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Romancing Alpha, Forsaking Beta

The High Cost of Chasing Performance


Presentation by Barry Ritholtz The Big Picture Conference, October 8, 2013 McGraw-Hill Auditorium, NYC

How Does Your Brain Interfere With Your Investing?


Behavioral Economics
1. Herding, Groupthink 2. Experts: Articulate Incompetents 3. Optimism Bias 4. Confirmation Bias 5. Recency Effect 6. Emotions impact perception

Neuro-Finance
7. Anticipation vs. Rewards 8. Selective Perception & Retention 9. A Species of Dopamine Addicts 10. Endowment Effect of Ownership 11. Monkeys Love a Narrative 12. Cognitive Errors Impact Processes

This is your brain on stocks

Looking at Alternative Investments

What Dont You Know About Hedge Fund Investing


Some Surprising Hedge Fund Info 1. Hedge Funds manage ~1% of total financial assets (Yet capture an disproportionate amount of media mindshare). 2. Hedge fund 2&20% fees exert enormous drag on returns; 3. Total Asset Weighted Alpha generated by tiny % of managers (Non Gaussian Dispersion = Fat head/Long tail) 4. Many funds start out creating Alpha but morph into fee capture 5. Picking new & emerging managers is exceedingly difficult; (Your biases make the process even harder)

Hedge Funds = 1.1% All Financial Assets

Global hedge fund industry = $2.13T Given what a relatively small asset class this is, they receive an excess of media attention. Perhaps because so many hedge fund managers have become billionaires, they have captured the investing publics imaginations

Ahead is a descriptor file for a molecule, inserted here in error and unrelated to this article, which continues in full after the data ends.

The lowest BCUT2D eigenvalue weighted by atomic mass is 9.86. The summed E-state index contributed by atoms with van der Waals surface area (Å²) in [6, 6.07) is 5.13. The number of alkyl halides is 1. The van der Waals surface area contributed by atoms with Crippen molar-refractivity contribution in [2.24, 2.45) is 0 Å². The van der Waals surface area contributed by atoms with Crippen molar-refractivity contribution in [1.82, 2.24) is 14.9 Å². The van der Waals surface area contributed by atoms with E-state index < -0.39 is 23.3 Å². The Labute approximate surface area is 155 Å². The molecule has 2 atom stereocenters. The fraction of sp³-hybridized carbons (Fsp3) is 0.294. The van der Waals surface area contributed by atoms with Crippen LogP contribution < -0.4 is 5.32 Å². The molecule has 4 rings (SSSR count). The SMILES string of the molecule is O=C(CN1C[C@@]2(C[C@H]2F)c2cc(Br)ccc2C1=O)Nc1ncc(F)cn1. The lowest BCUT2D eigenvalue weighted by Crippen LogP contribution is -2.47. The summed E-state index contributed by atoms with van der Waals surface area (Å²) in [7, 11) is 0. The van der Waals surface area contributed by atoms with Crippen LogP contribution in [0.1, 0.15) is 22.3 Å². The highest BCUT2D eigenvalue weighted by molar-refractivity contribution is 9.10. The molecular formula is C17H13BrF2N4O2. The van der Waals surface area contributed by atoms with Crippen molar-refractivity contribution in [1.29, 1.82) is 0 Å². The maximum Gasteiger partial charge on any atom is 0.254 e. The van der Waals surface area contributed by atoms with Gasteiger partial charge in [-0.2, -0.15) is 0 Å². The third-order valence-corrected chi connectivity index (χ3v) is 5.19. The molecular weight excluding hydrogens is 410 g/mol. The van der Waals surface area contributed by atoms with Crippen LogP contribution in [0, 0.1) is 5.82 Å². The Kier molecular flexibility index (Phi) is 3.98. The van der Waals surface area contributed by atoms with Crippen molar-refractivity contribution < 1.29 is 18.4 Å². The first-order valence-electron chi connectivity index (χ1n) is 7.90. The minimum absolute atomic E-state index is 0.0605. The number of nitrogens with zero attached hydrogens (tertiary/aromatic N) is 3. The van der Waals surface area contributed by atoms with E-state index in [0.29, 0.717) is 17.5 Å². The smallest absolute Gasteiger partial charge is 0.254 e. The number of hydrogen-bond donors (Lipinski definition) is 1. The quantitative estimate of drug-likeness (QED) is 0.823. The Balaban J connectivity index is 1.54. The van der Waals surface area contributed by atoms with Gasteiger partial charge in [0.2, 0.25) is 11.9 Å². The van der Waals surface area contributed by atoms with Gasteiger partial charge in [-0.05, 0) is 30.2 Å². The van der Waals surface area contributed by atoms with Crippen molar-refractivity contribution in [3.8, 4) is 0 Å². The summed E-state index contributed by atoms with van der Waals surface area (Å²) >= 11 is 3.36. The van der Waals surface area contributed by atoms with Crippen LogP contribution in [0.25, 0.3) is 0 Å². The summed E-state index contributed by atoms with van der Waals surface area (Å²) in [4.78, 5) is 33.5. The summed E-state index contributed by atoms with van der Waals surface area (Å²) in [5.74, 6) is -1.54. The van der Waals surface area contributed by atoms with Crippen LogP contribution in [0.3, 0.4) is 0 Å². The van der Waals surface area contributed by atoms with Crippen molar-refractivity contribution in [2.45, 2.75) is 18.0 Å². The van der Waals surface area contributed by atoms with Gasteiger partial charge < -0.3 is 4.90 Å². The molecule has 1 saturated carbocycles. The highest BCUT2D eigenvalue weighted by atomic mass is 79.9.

HFRX Global Hedge Fund Index Performance Data


How Have Hedge Funds Done?
2012 = Returns equaled 3.5% versus S&P 500-stock index 16% 2007-12 = Lost 13.6% vs. S&P 500-stock +8.6% 2013 = Gained 4.52% YTD vs. S&P 500-stock +14.5% YTD

Source: WSJ, HFRX

Diminishing Hedge Fund Returns

Alpha has diminishing returns to scale because many strategies only apply to smaller stocks and/or prices move against managers if they try to execute trades that are too large. Source: WSJ

Hedge Fund Growth

1997 = $118 billion 2012 = $2.04 trillion.

1. 2. 3.

Talent Dilution Excess Size Correlation / Indexers

Optimism Bias at Work


The Daunting Math of Mutual Fund Manager Selection
1.Only 20% of active managers (1 in 5) can outperform their benchmarks in any given year; 2.Within that quintile, less than half (1 in 10) outperform in two out of the next three years; 3.Only 3% stayed in the top 20% over five years (1 in 33) 4.Once we include costs and fees, less than 1% (1 in 100) manage to outperform (net). 5.What are the odds you can pick that 1 in 100 manager?
Sources: Morningstar, Vanguard

Confirmation Bias in Action

56% said they invested in hedge funds for diversification purposes Hedge funds correlated with other vehicles, falling in crisis Is Your Original Investing theme valid? 81% of investors said Yes (as of 2009)